2019-09-06: Our discovery of this thistle species, now thought to be Carduus cinereus, was not as early an early a detection as one would like. It also took us all a while to recognize it as something different from Italian thistle (Carduus pycnocephalus) after that. The plant has limited windows of visibility and exists in some of the most rugged and remote country we have in Oregon. It is super rough country to access. This site is almost a 20 mile ride into back country, or a 3 hour drive plus an hour jet boat ride plus a 5-mile hike. It is much easier to have horses and mules carry you and your gear in to treat these sites. Add in complex NEPA considerations over time, low weed control budgets locally, and there is much left to do.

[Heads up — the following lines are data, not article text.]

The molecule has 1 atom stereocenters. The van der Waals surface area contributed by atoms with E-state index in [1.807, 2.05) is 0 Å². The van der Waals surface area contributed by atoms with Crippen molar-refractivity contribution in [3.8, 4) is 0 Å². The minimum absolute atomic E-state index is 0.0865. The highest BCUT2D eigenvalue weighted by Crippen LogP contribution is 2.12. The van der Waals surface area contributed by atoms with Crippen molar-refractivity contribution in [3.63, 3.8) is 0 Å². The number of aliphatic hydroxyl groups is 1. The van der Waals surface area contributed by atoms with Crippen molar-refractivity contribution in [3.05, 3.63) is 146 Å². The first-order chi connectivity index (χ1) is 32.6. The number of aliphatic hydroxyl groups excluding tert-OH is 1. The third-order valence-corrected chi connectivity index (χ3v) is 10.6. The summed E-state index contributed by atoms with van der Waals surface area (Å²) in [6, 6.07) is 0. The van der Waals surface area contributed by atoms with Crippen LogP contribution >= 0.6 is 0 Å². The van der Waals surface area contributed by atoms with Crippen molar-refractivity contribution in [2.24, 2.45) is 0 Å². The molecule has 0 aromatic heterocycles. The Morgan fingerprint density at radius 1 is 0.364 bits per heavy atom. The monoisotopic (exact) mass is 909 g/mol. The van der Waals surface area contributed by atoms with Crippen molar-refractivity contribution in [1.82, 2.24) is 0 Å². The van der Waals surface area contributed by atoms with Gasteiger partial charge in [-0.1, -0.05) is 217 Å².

What has also happened is all the work that it took to figure out the conundrum of its identification. Thanks so much to John Gaskin for keeping that effort alive!
Our delimitation surveys have given us a pretty fair idea of where the plant is (on the Oregon side). We did release Trichosirocalus horridus, a root crown weevil, on it -- though they don’t appear to have established and may not be appropriate for the plant. Some treatments in Hells Canyon of outlying and vector sites have also occurred.
progress report shared by
Mark Porter and Shawna Batista